Wednesday, April 28, 2010

ADAPT protests at hospital executives meeting in DC

From Politico. Pictured is the ADAPT protesters from its Action Report website.

Hospital executives, gathered in Washington for the American Hospital Association’s annual meeting, looked bewildered at an unexpected sight outside this morning’s session: approximately 200 wheelchair-bound activists, waving “stop the nursing homes!” signs and chanting “Who do we want? Pelosi! When do we want her? Now!”

The protest, organized by disability-rights group Adapt, was meant to draw attention to the Community Choice Act of 2009, a bill languishing in committee that would put long-term, home-based care on equal footing with nursing home care within Social Security programs. The bill has 123 co-sponsors in the House and Speaker Nancy Pelosi, who spoke to the AHA meeting this morning, is not among them.

The protest, however, seemed ill-timed after the passage of health care reform, which specifically put resources behind long-term home care. Section 2401 of the Patient Protection and Affordable Care Act instructs states to “make available home and community-based attendant services and supports to eligible individuals.”

Home-care activists are skeptical of whether that’s enough. They say entrenched funding policies will still favor nursing home care over in-home services. A Kaiser Family Foundation report bolsters their claim; the non-partisan health care think tank noted, in 2006, that the “various disincentives that arise from Medicaid long-term care policies and limited community-based care options” are obstacles to long term care outside of nursing homes.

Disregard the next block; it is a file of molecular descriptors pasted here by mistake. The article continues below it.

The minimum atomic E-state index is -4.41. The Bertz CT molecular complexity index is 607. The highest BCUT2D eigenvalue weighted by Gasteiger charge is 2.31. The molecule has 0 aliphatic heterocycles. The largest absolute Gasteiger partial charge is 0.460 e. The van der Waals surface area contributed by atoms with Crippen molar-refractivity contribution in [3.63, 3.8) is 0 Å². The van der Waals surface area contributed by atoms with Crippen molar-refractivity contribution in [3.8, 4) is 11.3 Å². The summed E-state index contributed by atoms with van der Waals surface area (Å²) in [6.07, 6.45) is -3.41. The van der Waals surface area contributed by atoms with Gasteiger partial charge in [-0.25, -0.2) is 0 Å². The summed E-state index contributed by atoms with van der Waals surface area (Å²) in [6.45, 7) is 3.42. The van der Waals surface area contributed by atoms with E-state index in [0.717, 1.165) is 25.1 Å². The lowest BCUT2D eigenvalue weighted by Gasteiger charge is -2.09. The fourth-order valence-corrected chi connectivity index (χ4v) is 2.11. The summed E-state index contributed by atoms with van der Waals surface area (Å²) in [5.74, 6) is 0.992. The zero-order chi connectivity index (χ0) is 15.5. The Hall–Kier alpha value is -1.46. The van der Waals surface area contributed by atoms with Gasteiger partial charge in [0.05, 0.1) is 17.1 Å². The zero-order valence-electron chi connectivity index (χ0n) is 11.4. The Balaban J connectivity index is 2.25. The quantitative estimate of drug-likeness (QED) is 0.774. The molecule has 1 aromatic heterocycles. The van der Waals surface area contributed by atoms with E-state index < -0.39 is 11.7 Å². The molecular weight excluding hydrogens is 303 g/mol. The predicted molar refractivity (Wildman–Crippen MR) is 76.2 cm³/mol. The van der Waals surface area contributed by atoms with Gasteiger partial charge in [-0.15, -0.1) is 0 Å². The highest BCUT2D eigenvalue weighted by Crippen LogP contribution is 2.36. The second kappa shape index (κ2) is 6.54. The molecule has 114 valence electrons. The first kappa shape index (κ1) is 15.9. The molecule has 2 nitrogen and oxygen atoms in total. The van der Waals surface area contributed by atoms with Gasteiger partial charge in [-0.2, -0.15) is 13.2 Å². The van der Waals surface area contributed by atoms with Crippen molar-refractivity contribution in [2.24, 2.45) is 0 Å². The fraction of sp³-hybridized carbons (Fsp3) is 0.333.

Most hospital executives, after their initial shock, paid little notice to the protest, shuffling into a day of meetings and speeches with politicians and health care experts. AHA President and CEO Rich Umbdenstock described it as "a little democracy in action," apologizing for the slight delay they caused to the morning's session, which featured Speaker Pelosi alongside HHS Secretary Katherine Sebelius and Sen. John Cornyn (R-Tex.)